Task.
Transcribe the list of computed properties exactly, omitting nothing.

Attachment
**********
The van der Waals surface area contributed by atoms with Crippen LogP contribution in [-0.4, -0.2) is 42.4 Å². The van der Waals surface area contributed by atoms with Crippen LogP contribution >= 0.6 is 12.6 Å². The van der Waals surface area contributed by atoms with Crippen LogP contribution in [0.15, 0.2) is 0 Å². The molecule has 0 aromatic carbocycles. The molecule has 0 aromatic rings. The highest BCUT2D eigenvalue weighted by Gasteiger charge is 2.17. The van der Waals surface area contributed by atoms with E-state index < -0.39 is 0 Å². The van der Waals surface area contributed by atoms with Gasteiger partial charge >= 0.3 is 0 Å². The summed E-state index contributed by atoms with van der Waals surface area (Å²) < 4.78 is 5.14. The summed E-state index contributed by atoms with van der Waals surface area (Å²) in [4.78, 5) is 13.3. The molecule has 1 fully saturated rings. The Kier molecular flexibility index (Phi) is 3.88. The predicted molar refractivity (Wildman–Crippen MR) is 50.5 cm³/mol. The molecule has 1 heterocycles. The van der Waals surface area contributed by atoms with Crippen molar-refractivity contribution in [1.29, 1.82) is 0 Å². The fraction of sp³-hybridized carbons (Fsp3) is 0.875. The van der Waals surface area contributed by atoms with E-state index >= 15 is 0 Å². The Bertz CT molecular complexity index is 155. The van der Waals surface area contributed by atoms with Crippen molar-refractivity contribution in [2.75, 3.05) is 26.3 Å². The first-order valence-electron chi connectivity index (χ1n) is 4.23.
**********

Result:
The van der Waals surface area contributed by atoms with Crippen LogP contribution in [-0.4, -0.2) is 42.4 Å². The van der Waals surface area contributed by atoms with Crippen LogP contribution >= 0.6 is 12.6 Å². The van der Waals surface area contributed by atoms with Crippen LogP contribution in [0.15, 0.2) is 0 Å². The molecule has 0 aromatic carbocycles. The molecule has 0 aromatic rings. The highest BCUT2D eigenvalue weighted by Gasteiger charge is 2.17. The van der Waals surface area contributed by atoms with E-state index < -0.39 is 0 Å². The van der Waals surface area contributed by atoms with Gasteiger partial charge >= 0.3 is 0 Å². The summed E-state index contributed by atoms with van der Waals surface area (Å²) < 4.78 is 5.14. The summed E-state index contributed by atoms with van der Waals surface area (Å²) in [4.78, 5) is 13.3. The molecule has 1 fully saturated rings. The Kier molecular flexibility index (Phi) is 3.88. The predicted molar refractivity (Wildman–Crippen MR) is 50.5 cm³/mol. The molecule has 1 heterocycles. The van der Waals surface area contributed by atoms with Crippen molar-refractivity contribution in [1.29, 1.82) is 0 Å². The fraction of sp³-hybridized carbons (Fsp3) is 0.875. The van der Waals surface area contributed by atoms with E-state index >= 15 is 0 Å². The Bertz CT molecular complexity index is 155. The van der Waals surface area contributed by atoms with Crippen molar-refractivity contribution in [2.75, 3.05) is 26.3 Å². The first-order valence-electron chi connectivity index (χ1n) is 4.23.